Contaminated water: The factory which produces hepatitis, gastroenteritis and more

Residents of Mohlanwal cannot afford to dig 300 feet for clean water.

Sonia Malik March 16, 2012


About 25,000 people in Mohlanwal, a housing scheme near Lahore, drink severely contaminated water, which is caused by chemical sewage dumped by a factory set up less than 100 feet away.

Doctors in the village’s only dispensary say the number of cases of hepatitis and diarrhoea are rising as the quality of ground water falls. The residents, mostly low-end government employees or self-sufficient farmers, are too poor to get a motor pump to dig deeper for a cleaner water supply. It would cost about Rs35,000 or more for one house.

Ten-year-old Jamal is a victim of the contamination; he has survived Hepatitis B and typhoid. Samina Bibi, his mother, takes the long walk to Atthaara Village, a mile from Mohlanwal (23 kilometres off Multan Road) and now a part of Lahore, to fetch clean water after she learned that both diseases are waterborne.

“He is sensitive. I make a fire just to boil the water for him every day because he is prone to diarrhoea and had been sick several times,” she said.

Combustible chemicals such as toluene, lupranate, poly-propropolene glycol and polyether polyol are dumped in about four 90-foot deep socket pits. More dangerous, according to an expert, are silicon and methylene chloride. These carcinogens are apparently acutely toxic. Kidney failures, liver cancer and hepatitis are highly possible if exposed to them, the expert said.

Some residents have also started bringing water for drinking from nearby villages. But children still sometimes drink water from handpumps. The same water is also being used for crop cultivation and animals.

Very few people bring water from tube wells from Attharo village (a mile from Mohlanwal) or from a water plant in Bahria Town, says Abdul Majeed, who has lived in Mohlanwal for over 40 years. “It is too much effort. Most people still drink what is available,” he said.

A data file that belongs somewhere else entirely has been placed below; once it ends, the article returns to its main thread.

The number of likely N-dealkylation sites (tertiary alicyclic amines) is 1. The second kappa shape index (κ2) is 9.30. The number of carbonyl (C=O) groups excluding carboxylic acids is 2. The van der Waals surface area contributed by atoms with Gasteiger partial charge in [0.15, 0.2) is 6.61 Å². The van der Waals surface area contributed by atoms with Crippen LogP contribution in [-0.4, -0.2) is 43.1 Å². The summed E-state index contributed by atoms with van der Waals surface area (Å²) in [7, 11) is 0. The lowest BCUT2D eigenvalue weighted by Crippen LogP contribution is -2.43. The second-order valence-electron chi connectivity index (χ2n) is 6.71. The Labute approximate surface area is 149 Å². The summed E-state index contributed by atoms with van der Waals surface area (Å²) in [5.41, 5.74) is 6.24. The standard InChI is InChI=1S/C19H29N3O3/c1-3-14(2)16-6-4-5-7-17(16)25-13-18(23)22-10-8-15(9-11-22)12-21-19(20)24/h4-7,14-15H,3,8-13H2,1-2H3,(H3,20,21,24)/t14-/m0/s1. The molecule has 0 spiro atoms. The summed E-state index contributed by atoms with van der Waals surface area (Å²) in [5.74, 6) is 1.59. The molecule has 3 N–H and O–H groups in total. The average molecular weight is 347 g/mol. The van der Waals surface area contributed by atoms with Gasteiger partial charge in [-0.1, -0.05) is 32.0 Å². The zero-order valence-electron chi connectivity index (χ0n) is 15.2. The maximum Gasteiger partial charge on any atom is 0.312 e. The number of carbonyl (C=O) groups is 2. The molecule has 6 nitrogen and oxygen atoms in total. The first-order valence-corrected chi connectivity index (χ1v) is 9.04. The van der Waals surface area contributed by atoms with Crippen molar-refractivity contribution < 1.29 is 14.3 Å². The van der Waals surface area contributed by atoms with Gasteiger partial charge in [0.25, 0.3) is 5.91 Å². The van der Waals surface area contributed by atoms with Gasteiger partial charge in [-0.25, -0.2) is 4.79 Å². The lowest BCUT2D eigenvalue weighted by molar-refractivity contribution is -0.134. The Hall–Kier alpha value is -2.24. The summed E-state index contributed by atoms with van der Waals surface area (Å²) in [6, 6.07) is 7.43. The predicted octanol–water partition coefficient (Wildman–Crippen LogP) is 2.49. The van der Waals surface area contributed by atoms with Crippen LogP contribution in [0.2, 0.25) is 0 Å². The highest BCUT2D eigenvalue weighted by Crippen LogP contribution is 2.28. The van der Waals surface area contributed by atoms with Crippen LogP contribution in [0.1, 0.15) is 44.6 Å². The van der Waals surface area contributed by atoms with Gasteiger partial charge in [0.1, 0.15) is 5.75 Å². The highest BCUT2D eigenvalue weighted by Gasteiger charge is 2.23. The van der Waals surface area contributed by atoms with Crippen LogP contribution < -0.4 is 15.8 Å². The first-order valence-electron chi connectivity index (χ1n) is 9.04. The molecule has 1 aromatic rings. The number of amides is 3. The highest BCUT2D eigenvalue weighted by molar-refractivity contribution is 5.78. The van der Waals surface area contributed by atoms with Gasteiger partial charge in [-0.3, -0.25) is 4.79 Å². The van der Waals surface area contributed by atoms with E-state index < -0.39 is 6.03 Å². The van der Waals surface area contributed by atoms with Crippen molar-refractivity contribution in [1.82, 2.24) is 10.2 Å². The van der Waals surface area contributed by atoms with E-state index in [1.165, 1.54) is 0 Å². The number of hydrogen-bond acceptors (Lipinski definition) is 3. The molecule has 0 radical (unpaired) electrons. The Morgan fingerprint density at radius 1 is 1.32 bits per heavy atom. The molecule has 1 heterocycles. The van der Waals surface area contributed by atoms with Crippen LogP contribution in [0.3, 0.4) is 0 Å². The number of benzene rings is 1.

He said water used to be clean 10 years ago, before factories were set up around the village, but now it turns yellow if kept in a container for over two hours. He later showed a sample in a bottle he had brought to his workshop for drinking. “I re-fill it with fresh water once it changes colour,” he said.

Muhammad Pervez, who works in the main local factory, said about 60 Mohlanwal residents also work there. They know the water is unclean, but there is no point protesting because one’s job is on the line. Also, he said, clean water can be procured from Attharo, a mile away.

Pervez said the socket pits have been sealed several times but always end up reopening.

Muhammad Rizwan Shakat, 22, started a small movement two years ago and got people to take the matter of unclean water with the union council nazim.

Shakat said the cost of installing one pump is about Rs35,000. “No one can afford that much here. Also, when I took this up with the nazim, I realised he had no clue about the procedures for approaching the concerned department to get clean water. Things remain unchanged,” he said.

A two-room dispensary by a trust was opened in the village in November 2010. Dr Husne Ahmad has been treating patients there for the last six months. He said most patients are children with gastroenteritis or diarrhea. Typhoid and chest infections are also common.

Dr Muhammad Bajwa, manager at the dispensary, said at least 10 gastritis or gastroenteritis patients come daily. “We also treat up to 30 patients of typhoid every month. Eye and chest infections are also common,” he said.

Village nazim Zulfiqar Ali said more than 50% of Mohlanwal residents depend on farming for living. They grow mustard, wheat, cattle fodder, and corn. They also raise buffaloes and goats and sell milk for money. Another 30% work in factories.

The factory workers get free treatment facility at the Nawaz Sharif Hospital. However, mostly children and women rely on the dispensary for treatment.

Ali also denied claims of water contamination. “Those getting dirty water are getting it because they do not do anything about it,” says Ali, who gets his supply from 300 feet. “If someone has a problem, they should dig deeper for cleaner supply.”

“We are weak. We can-not go against the factories or persuade a higher government authority to replace our water pumps,” said Abdul Majeed after hearing the nazim’s claim of clean water.

An Environment Protection Department (EPD) spokesman said they have issued Environmental Protection Orders to the factory several times for a safer sewage disposal system. “The pits have been sealed several times too, but they reopen as soon as we stop inspecting,” he said, adding that ineffective monitoring on part of the EPD and having no environment tribunal is also part of the problem.

Published in The Express Tribune, March 16th, 2012.


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